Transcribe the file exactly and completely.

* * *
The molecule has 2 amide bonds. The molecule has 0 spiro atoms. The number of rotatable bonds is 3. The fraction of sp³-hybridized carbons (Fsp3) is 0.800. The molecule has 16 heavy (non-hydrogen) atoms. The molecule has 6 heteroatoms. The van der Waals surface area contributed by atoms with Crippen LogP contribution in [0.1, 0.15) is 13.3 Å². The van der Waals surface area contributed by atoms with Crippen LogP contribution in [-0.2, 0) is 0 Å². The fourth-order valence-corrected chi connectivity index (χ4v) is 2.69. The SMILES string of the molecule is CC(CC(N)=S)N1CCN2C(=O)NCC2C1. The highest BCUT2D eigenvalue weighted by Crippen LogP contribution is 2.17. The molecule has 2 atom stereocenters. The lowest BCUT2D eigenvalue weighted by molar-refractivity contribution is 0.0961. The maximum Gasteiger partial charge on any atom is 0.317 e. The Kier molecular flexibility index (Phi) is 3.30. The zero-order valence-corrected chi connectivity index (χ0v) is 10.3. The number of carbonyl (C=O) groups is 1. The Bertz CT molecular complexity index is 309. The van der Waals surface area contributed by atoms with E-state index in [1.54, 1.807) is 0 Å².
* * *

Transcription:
The molecule has 2 amide bonds. The molecule has 0 spiro atoms. The number of rotatable bonds is 3. The fraction of sp³-hybridized carbons (Fsp3) is 0.800. The molecule has 16 heavy (non-hydrogen) atoms. The molecule has 6 heteroatoms. The van der Waals surface area contributed by atoms with Crippen LogP contribution in [0.1, 0.15) is 13.3 Å². The van der Waals surface area contributed by atoms with Crippen LogP contribution in [-0.2, 0) is 0 Å². The fourth-order valence-corrected chi connectivity index (χ4v) is 2.69. The SMILES string of the molecule is CC(CC(N)=S)N1CCN2C(=O)NCC2C1. The highest BCUT2D eigenvalue weighted by Crippen LogP contribution is 2.17. The molecule has 2 atom stereocenters. The lowest BCUT2D eigenvalue weighted by molar-refractivity contribution is 0.0961. The maximum Gasteiger partial charge on any atom is 0.317 e. The Kier molecular flexibility index (Phi) is 3.30. The zero-order valence-corrected chi connectivity index (χ0v) is 10.3. The number of carbonyl (C=O) groups is 1. The Bertz CT molecular complexity index is 309. The van der Waals surface area contributed by atoms with E-state index in [1.54, 1.807) is 0 Å².